This is not to imply that corporate philanthropy is wrong. The practice is as old as business itself. The Pakistan Center for Philanthropy found that almost fifty percent of Pakistan’s publicly listed companies donate one percent of their profits.

For example, according to a Pakistan Millennium Development Goals report, in Sindh more than half of the children five to nine years of age are not enrolled in a school, despite a government primary school education programme across the province. The findings suggest this lack of reach can be partially explained by the scarcity of basic facilities: less than one-third of all government-run schools in the region have access to drinking water, electricity, boundary walls or even toilets. The Pakistan Centre for Philanthropy’s (PCP) ‘3P’s for Education’ programme, aims to increase social investment in education through facilitation of linkages between corporate philanthropists, citizen organisations and the government. Multiple-party linkages such as this, when thoughtfully created in sync with a company’s core business model and not as charity work, set a positive cycle in motion, one that benefits all involved.

However, corporate philanthropy as practiced today is unsustain-able – anything a business does out of goodwill alone cannot last. There is frequently no true link between an organisation’s vision and its philanthropic activities. It is essential to have a vision for philanthropic activities as part of the overall CSR strategy. Corporate philanthropy has often become, among many other bandwagons, a means to assuage the corporate conscience instead of a subset of an aligned corporate strategy.

It also seems that there is no way for businesses to please critics. If they donate philanthropically while they may or may not try to manage internal change towards improved corporate citizenship, they get blamed for trying to ‘greenwash’ stakeholders. On the other hand, justifying the financial bottom-line of initial CSR implementation to shortsighted shareholders can be a serious roadblock, while sometimes perceived as a somewhat vulgarly mercenary to other stakeholders. And of course no one is happy with a company that simply earns profits and doesn’t fully understand the ethics behind its profits – because it is perceived as not making an effort to earn the license society granted it to operate in the first place.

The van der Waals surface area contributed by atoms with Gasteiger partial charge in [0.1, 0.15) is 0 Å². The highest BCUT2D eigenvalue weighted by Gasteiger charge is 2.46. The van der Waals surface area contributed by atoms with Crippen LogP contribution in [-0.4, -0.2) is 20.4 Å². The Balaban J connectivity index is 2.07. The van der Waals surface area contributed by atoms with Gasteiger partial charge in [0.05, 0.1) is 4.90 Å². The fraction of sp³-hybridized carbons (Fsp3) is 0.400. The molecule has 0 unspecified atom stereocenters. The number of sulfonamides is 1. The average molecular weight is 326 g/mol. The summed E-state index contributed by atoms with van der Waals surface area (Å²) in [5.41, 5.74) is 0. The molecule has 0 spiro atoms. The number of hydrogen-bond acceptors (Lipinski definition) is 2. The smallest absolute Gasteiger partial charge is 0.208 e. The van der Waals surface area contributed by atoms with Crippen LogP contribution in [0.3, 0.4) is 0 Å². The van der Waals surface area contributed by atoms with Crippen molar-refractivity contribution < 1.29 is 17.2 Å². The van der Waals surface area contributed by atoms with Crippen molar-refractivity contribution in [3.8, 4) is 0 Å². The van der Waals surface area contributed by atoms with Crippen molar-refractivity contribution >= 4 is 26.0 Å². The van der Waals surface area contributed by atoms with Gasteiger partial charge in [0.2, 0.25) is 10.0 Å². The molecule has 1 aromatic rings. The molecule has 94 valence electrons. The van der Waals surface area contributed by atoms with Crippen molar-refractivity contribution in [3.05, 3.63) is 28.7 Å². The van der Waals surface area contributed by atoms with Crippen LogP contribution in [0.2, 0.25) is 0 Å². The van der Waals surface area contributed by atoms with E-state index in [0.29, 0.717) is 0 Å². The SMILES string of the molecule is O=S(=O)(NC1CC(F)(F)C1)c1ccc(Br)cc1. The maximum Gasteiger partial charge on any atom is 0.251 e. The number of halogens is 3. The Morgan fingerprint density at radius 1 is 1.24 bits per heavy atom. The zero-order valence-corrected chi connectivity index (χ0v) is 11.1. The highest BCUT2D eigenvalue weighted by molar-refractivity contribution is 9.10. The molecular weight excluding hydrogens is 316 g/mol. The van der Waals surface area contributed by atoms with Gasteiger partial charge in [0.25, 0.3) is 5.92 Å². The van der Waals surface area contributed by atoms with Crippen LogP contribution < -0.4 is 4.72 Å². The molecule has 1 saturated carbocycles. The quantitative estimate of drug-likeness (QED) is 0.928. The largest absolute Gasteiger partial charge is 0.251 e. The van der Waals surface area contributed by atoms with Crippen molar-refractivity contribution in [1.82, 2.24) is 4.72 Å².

Regardless of how mainstreamed and effective corporate philanthropy may become, the primary goal remains to integrate a higher level of consciousness into companies’ core business functions. From attaining meaningful Environmental Impact Assessments to transparent public reporting, responsibility must be integrated into every step of businesses’ actions.

Addressing root causes often may not be as visibly glorifiable or instantly rewarding but it is a much more efficient and effective use of corporate philanthropic funds. Instead of treating symptoms of a community it works with, a business must take the time to engage with the community and identify root causes. For example, if it were to truly engage with the community, a company may find that setting up a water filtering system would have addressed the cause of the community’s kidney ailments whereas an elaborate kidney center would only address the symptoms without actually reducing the occurrence of the ailments.

One – Among Many – Corporate Responsibility Platforms

In today’s world, the private sector is the dominant engine of growth the principal creator of value and managerial resources. If the private sector does not deliver economic growth and economic opportunity equitable and sustainable – around the world, then peace will remain fragile and social justice a distant dream.
Kofi Annan,
Former United Nations Secretary General

The UNDP has been working with the Pakistani corporate community since 2003 to help establish the United Nations Global Compact, a forum for corporate responsibility. A local Karachi-based UNGC network alone has over 62 corporate members.

As a partner of the Global Compact, UNDP is continuously exploring opportunities of concrete partnerships with the private sector, says Mr. Haoliang Xu, former United Nations Development Programme Country Director, Pakistan. Until the Global Compact Foundation becomes a reality, the UNDP also directly engages the private sector towards achieving national development priorities and the MDGs.

The Foundation coordinates projects such as Community Empowerment through Livestock Development & Credit that focuses on generating income and employment among rural women through trainings and skills development in primary livestock healthcare and management.